1. Samuka,

      Good observation. It is evident that the old and simple male-female classifications are mo longer operable. Now it’s up to the governing body to earn its keep and legislate a proper competitive landscape. Thanks for reading and responding. Toni

  3. This is a “real can of worms”, Toni.

    I am just a simple midwestern farm boy but we never did have to deal with hyperandrogenism in any human beings that I knew about nor did we experience it with animals on the farm… whether it be cattle, hogs, sheep, goats, cats or dogs. If it happened, I just never heard about it.

    But, we did hear every once in a great while of the instance of “genetic freaks of nature” like a calf or kitten that had two heads or something like that. And, In nature… as well as on the farm… such genetic anomalies usually did not survive very long. Nature has its way of policing itself to some degree…or as some faith filled people believe… that God has a way of taking care of his own mistakes…and it is just nature’s balancing act..

    I was very disappointed when CAS ruled against the IAAF’s old rules which required Caster to have either surgical or chemical intervention to lower her testosterone levels to that of a “normal” woman. She was not a “world beater” under the old rules but still very competitive. When CAS had the rules temporarily suspended… look what happened! Not only did Caster win the 2016 Olympic Games 800 with ease… but 2nd and 3rd place also were filled by two other hyperandrogenism athletes. The first “true woman” in the 2016 Olympic 800 was Canada’s Bishop in 4th place. If anyone doesn’t think that high T levels don’t make a huge competitive difference…. then just review that one race!

    Why should we bother to enforce PED rules and regs on the other men and women at all…. if we allow the hyperandrogenism women to have such a clear and unfair competitive advantage? The only true fair solution to this dilemma is to either chemically reduce the T levels in the hyperandrogenism athletes or to give them their own race against each other…..anything else would not be a level playing field. Is it worth destroying the integrity of our beloved sport for a human sample exception of less than .001%? Even taking the righteousness of non-discriminatory gender practices into consideration? Again, common sense pragmaticism has always been the hallmark of us midwestern farm folk. I would hope that CAS, IOC, and the IAAF will give that perspective a chance.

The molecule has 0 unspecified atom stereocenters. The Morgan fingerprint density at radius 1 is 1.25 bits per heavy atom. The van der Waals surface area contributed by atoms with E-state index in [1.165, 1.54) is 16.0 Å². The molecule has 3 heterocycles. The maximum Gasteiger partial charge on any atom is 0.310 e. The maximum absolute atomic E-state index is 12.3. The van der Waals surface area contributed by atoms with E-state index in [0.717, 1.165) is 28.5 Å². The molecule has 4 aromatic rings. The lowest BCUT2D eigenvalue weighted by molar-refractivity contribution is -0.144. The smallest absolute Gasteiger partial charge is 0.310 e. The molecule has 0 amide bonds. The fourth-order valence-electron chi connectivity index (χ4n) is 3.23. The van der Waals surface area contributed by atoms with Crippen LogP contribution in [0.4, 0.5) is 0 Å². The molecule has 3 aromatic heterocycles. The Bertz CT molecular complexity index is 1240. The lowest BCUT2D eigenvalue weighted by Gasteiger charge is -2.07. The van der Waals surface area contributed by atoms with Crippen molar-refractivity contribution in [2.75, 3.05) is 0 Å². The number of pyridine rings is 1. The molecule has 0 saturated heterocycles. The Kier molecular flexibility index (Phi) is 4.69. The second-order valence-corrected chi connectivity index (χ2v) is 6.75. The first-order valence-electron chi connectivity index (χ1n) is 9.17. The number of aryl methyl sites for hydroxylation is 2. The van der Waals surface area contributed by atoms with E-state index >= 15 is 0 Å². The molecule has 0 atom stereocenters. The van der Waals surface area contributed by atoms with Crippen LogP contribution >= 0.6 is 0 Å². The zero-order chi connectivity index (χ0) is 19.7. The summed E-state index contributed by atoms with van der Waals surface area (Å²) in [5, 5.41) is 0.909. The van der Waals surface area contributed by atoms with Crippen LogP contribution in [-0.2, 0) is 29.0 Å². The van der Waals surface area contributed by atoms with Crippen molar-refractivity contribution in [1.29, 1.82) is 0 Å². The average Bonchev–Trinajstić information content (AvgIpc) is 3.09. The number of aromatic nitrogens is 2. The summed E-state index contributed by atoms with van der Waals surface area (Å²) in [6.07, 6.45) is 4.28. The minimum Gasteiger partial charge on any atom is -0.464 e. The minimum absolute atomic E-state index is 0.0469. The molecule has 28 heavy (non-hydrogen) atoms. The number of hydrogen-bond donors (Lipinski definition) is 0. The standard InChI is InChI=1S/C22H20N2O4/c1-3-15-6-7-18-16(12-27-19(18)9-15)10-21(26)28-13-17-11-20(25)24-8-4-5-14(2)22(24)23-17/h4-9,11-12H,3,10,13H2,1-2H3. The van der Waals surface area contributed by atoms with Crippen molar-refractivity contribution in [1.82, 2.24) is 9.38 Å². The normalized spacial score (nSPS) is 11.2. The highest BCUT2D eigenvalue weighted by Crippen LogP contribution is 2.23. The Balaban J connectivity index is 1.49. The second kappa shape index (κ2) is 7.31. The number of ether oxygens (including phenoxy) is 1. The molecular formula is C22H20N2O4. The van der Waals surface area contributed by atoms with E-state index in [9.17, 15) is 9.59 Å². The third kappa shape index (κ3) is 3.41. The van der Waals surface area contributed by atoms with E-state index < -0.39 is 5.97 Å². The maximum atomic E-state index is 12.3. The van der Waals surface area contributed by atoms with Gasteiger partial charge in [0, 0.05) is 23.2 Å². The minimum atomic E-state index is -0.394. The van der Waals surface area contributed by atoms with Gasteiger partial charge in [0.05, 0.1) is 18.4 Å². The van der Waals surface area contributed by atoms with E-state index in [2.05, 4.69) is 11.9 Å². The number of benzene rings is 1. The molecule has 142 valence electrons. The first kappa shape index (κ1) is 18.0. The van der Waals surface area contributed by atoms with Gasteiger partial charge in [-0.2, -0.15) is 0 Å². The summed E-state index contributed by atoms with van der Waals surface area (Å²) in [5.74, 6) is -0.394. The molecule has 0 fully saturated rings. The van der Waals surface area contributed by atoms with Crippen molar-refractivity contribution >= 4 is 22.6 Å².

4. Now that we’ve had years to retreat, rethink and now react, I’m backing the IAAF rule. My knee jerk response years ago when this first came to light was to say, “Hey, she kind of got a raw deal being born this way, it can’t make for an easy life, let’s cut her some slack.” Similar to the backlash against some of these runners who are putting up incredible times with high tech prosthetics. Originally, I thought, “Yeah right, this guy has only 1 leg and we are claiming he has an advantage?!” But as we see the incredible advancements made with these ‘blade runners’, I realize there is a case to be made that perhaps it may not be a level playing field. Toni, I thought your analogy with how Special Olympics and Paralympics have so many different classifications was a good illustration of how we need to approach this.

    1. Thanks, Kevin. No one is blaming Caster for being who she is, but that doesn’t alter the imbalance that exists. It was like when older Kenyans came to the U.S. on college scholarships to race against American teens. It represented a natural imbalance that was eventually recognized, addressed and corrected by the NCAA. This testosterone imbalance suggests a similar correction as the racing evidence is clear and undeniable.

      I jokingly suggested that Ajee Wilson and the other international 800-meter women just stand still at the start line for five seconds after the gun goes off, while Caster and the other high testosterone types take off. Then, after the gap has been established, have their own competition, so they and the crowd can witness apples v. apples and oranges v. oranges.

      1. Toni:

        I was racing in the NCAA level when the “overage foreign athlete” maybe reached it’s peak abuse levels in the mid to late 1970’s. (Steve Prefontaine would not have had the dominant and legendary compeitive record in college… had he been even just 2-4 years younger, trust me on that!) Shortly thereafter, the NCAA started putting age limits on incoming freshman unless they had either just gotten out of the military or were Mormon and had just gotten back from their 2-year “religious mission.” The trouble is that all the coaches and athletes had to do was to declare that the athletes were younger than the threshold. And, in Kenya and other countries… there were and are no birth certificates to authenticate actual age in most circumstances…and the Kenyan government authorities have proven pretty famous for simply asking the over age Kenyan athlete “well, how old do you wanna be?” along with a customary financial tip expected for such exemplary service!!! Now that we are getting more foreign immigrant athletes even down as low as in high school cross country/track….the high school class and age marks are starting to get pretty skeptical in my mind. Age…and higher testosterone DOES make a difference.